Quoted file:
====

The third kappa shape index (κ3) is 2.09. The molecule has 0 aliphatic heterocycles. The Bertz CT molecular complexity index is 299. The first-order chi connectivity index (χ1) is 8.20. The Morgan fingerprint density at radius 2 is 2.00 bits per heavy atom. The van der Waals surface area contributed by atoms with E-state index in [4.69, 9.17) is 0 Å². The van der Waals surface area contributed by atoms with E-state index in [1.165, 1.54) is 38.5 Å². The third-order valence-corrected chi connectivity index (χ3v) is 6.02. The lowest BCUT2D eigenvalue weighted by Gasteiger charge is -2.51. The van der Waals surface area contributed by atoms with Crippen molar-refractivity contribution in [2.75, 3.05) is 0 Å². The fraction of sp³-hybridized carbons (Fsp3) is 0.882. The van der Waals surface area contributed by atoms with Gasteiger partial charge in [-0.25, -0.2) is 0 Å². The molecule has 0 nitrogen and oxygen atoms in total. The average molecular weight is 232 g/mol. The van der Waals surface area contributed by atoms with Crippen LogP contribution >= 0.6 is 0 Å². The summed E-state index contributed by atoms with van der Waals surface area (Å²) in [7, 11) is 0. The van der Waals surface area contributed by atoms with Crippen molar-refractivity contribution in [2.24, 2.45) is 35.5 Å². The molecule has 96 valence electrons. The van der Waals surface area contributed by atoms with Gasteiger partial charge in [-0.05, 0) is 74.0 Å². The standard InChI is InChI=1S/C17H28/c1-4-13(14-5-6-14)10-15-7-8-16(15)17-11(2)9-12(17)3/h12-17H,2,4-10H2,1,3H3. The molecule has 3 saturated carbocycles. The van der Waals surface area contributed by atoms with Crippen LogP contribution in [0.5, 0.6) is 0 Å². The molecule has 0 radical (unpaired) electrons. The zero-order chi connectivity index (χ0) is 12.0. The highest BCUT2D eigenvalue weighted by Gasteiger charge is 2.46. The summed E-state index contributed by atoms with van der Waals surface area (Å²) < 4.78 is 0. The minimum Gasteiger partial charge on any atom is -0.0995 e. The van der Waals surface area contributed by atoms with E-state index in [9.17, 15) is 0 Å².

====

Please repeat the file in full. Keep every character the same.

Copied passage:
The third kappa shape index (κ3) is 2.09. The molecule has 0 aliphatic heterocycles. The Bertz CT molecular complexity index is 299. The first-order chi connectivity index (χ1) is 8.20. The Morgan fingerprint density at radius 2 is 2.00 bits per heavy atom. The van der Waals surface area contributed by atoms with E-state index in [4.69, 9.17) is 0 Å². The van der Waals surface area contributed by atoms with E-state index in [1.165, 1.54) is 38.5 Å². The third-order valence-corrected chi connectivity index (χ3v) is 6.02. The lowest BCUT2D eigenvalue weighted by Gasteiger charge is -2.51. The van der Waals surface area contributed by atoms with Crippen molar-refractivity contribution in [2.75, 3.05) is 0 Å². The fraction of sp³-hybridized carbons (Fsp3) is 0.882. The van der Waals surface area contributed by atoms with Gasteiger partial charge in [-0.25, -0.2) is 0 Å². The molecule has 0 nitrogen and oxygen atoms in total. The average molecular weight is 232 g/mol. The van der Waals surface area contributed by atoms with Crippen LogP contribution >= 0.6 is 0 Å². The summed E-state index contributed by atoms with van der Waals surface area (Å²) in [7, 11) is 0. The van der Waals surface area contributed by atoms with Crippen molar-refractivity contribution in [2.24, 2.45) is 35.5 Å². The molecule has 96 valence electrons. The van der Waals surface area contributed by atoms with Gasteiger partial charge in [-0.05, 0) is 74.0 Å². The standard InChI is InChI=1S/C17H28/c1-4-13(14-5-6-14)10-15-7-8-16(15)17-11(2)9-12(17)3/h12-17H,2,4-10H2,1,3H3. The molecule has 3 saturated carbocycles. The van der Waals surface area contributed by atoms with Crippen LogP contribution in [0.5, 0.6) is 0 Å². The molecule has 0 radical (unpaired) electrons. The zero-order chi connectivity index (χ0) is 12.0. The highest BCUT2D eigenvalue weighted by Gasteiger charge is 2.46. The summed E-state index contributed by atoms with van der Waals surface area (Å²) < 4.78 is 0. The minimum Gasteiger partial charge on any atom is -0.0995 e. The van der Waals surface area contributed by atoms with E-state index in [9.17, 15) is 0 Å².